AT&T and Verizon both expanded their 5G ultra-wideband reach in January AT&T much more than Verizon, but none of the cellular carriers made truly major moves in the past few weeks with the 5G network. That’s all about to change with the arrival of the Samsung Galaxy S20 lineup on February 11, and the Mobile World Congress trade show starting February 24. The two events will deliver what is expected to be the first truly popular 5G phones to US carrier.
Up until now, the major, mainstream flagship phones in the US haven’t been 5G. Most of the high-end phones sold here are either Samsung Galaxy S, Samsung Galaxy Note, or Apple iPhone models, and up until now, only super-expensive variants of the S and Note have carried 5G support.
Samsung could duplicate last year’s strategy and only offer 5G on its highest-end Galaxy S20 models. But if it goes ahead and activates 5G up and down its line, millions more Americans will start to use 5G networks.
Samsung is set to announce the latest Galaxy phones on February 11, and rumors indicate the new lineup will be called the S20 instead of the S11 as previously thought. The new models are rumored to be the Galaxy S20 5G, S20 Plus 5G and S20 Ultra 5G.
Pricing for the new 5G phones is likely to be similar to iPhone 11 series pricing, ranging from under $1000 for the standard version and going up to $1200 for the Ultra. Rumored specs include improved cameras, the powerful Qualcomm Snapdragon 865 processor, and fast-charging batteries:
Verizon’s “Built on 5G Challenge” asked innovators to submit ideas that showcased how 5G could increase business efficiency, improve immersive experiences and/or solve customers’ most challenging problems. They received over 550 submissions, from which they selected three winners:
First Place: The $1 million winner is Ario.
The company has developed an augmented reality (AR) productivity
platform to increase workplace safety and efficiency. Ario will use
Verizon 5G Ultra Wideband to improve the platform’s performance with
advanced connectivity and improved image recognition.
Second place: The $500,000 prize winner is GAROU.
The company’s virtual reality (VR) content platform leverages a 3D
model of the world as an interface for accessing content and for in-VR
social interaction. The company will use Verizon 5G to improve VR
technology in a multi-user setting and help users access content in real
Third place: The $250,000 prize winner is LexSet.
The company generates synthetic image data from 3D content to train
high-performance computer vision AI. The company will use Verizon 5G to
enable advances in edge-based mixed reality, robotics, and inventory
The winners will have access to Verizon 5G Ultra Wideband at Verizon’s 5G Labs for 8 weeks, where they’ll work with 5G specialists to develop their concepts. “These innovators have come up with some really ground-breaking solutions that can only be fully realized with the fast speeds, massive bandwidth and super-low latency that Verizon 5G Ultra Wideband offers,” said Nicki Palmer, chief product development officer at Verizon. “By bringing these companies into our 5G Labs, where we collaborate with universities, startups and enterprises to co-create 5G concepts, we’re giving them access to all the tools they need to create truly transformational experiences that will reshape entire industries.”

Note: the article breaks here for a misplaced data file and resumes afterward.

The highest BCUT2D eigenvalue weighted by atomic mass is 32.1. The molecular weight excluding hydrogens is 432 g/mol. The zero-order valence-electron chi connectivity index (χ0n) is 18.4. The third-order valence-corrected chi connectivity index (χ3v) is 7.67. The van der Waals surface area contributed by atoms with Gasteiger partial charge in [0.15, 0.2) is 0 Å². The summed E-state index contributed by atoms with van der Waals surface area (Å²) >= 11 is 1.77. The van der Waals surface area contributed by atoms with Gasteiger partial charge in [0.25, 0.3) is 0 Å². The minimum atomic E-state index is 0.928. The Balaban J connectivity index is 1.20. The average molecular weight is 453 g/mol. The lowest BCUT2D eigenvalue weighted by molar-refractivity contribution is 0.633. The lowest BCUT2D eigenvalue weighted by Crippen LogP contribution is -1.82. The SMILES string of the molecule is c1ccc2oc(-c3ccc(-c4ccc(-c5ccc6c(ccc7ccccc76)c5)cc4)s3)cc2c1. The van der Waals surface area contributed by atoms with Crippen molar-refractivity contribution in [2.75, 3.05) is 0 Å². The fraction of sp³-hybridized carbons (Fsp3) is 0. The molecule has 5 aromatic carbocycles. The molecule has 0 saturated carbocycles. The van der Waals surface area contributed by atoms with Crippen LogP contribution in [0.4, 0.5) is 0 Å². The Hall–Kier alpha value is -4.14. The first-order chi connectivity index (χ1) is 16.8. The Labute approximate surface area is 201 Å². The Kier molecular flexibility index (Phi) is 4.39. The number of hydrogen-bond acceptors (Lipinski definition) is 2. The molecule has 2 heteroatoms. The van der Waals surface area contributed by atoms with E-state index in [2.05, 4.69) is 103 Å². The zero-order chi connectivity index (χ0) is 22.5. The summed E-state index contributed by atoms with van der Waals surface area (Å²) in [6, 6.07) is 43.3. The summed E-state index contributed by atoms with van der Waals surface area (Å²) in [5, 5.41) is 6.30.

Several carriers have launched 5G service in various parts of the country now, but each one utilizes different frequencies (or a combination of frequencies) for their respective networks. 5G service operating on higher frequencies is faster, but has very limited range, while carriers using lower-band spectrum can offer better coverage but more limited speeds.
Many carriers are incorporating parts of the high-band spectrum (millimeter wave or mmWave) into their 5G networks to varying degrees, but only Verizon has made millimeter wave the backbone of their network. Verizon Chairman and CEO Hans Vestberg explained that this strategy is what will make Verizon the leader in 5G, saying “I think we’re building a unique 5G experience with our millimeter wave that nobody else is building…I think that’s really where the difference will come. We already have the best 4G network, as you have seen from the latest J.D. Power and RootMetrics [studies]. We’re going to continue to have that. We’re going to give the best experience to our customers and I’m confident that how we are building the network will make a big difference.”
Vestberg also confirmed that the company plans to continue with this strategy, with no need to branch out into other spectrums. “We first of all have all the assets to deploy our 5G strategy,” he said with regard to mmWave spectrum.
Testing from early adopters of Verizon’s 5G service has confirmed that Verizon’s service is incredibly fast – although as expected, range is limited and users generally need to be outdoors and in very specific coverage areas to actually access 5G.